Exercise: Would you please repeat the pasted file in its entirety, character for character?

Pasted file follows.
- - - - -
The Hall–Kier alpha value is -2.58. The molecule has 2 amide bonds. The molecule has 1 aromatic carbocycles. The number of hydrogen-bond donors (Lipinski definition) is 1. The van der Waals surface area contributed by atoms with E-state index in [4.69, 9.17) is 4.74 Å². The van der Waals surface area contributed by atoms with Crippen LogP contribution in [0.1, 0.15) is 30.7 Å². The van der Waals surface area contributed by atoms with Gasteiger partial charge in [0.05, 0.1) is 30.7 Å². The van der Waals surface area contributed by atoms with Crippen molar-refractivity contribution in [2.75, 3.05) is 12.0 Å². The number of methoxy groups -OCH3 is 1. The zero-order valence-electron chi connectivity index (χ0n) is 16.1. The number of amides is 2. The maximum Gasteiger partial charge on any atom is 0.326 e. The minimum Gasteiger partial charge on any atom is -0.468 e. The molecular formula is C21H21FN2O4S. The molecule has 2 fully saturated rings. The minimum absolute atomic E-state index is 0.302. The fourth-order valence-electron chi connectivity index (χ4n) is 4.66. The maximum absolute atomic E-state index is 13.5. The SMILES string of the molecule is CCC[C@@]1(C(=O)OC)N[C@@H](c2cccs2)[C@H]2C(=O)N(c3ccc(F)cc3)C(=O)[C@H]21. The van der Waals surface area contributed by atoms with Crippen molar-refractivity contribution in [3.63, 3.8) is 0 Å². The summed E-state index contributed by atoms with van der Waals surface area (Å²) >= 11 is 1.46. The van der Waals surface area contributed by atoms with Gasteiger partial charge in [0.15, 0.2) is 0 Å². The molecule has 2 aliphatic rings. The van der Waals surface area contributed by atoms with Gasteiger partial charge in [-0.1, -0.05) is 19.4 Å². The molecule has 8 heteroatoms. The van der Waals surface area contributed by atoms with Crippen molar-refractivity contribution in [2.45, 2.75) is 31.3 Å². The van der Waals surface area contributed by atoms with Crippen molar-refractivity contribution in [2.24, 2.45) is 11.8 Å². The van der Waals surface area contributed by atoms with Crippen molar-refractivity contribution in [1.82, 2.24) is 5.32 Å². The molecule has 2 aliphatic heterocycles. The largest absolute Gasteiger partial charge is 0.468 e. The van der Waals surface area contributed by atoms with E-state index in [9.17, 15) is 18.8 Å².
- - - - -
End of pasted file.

The Hall–Kier alpha value is -2.58. The molecule has 2 amide bonds. The molecule has 1 aromatic carbocycles. The number of hydrogen-bond donors (Lipinski definition) is 1. The van der Waals surface area contributed by atoms with E-state index in [4.69, 9.17) is 4.74 Å². The van der Waals surface area contributed by atoms with Crippen LogP contribution in [0.1, 0.15) is 30.7 Å². The van der Waals surface area contributed by atoms with Gasteiger partial charge in [0.05, 0.1) is 30.7 Å². The van der Waals surface area contributed by atoms with Crippen molar-refractivity contribution in [2.75, 3.05) is 12.0 Å². The number of methoxy groups -OCH3 is 1. The zero-order valence-electron chi connectivity index (χ0n) is 16.1. The number of amides is 2. The maximum Gasteiger partial charge on any atom is 0.326 e. The minimum Gasteiger partial charge on any atom is -0.468 e. The molecular formula is C21H21FN2O4S. The molecule has 2 fully saturated rings. The minimum absolute atomic E-state index is 0.302. The fourth-order valence-electron chi connectivity index (χ4n) is 4.66. The maximum absolute atomic E-state index is 13.5. The SMILES string of the molecule is CCC[C@@]1(C(=O)OC)N[C@@H](c2cccs2)[C@H]2C(=O)N(c3ccc(F)cc3)C(=O)[C@H]21. The van der Waals surface area contributed by atoms with Crippen molar-refractivity contribution in [3.63, 3.8) is 0 Å². The summed E-state index contributed by atoms with van der Waals surface area (Å²) >= 11 is 1.46. The van der Waals surface area contributed by atoms with Gasteiger partial charge in [0.15, 0.2) is 0 Å². The molecule has 2 aliphatic rings. The van der Waals surface area contributed by atoms with Gasteiger partial charge in [-0.1, -0.05) is 19.4 Å². The molecule has 8 heteroatoms. The van der Waals surface area contributed by atoms with Crippen molar-refractivity contribution in [2.45, 2.75) is 31.3 Å². The van der Waals surface area contributed by atoms with Crippen molar-refractivity contribution in [2.24, 2.45) is 11.8 Å². The van der Waals surface area contributed by atoms with Crippen molar-refractivity contribution in [1.82, 2.24) is 5.32 Å². The molecule has 2 aliphatic heterocycles. The largest absolute Gasteiger partial charge is 0.468 e. The van der Waals surface area contributed by atoms with E-state index in [9.17, 15) is 18.8 Å².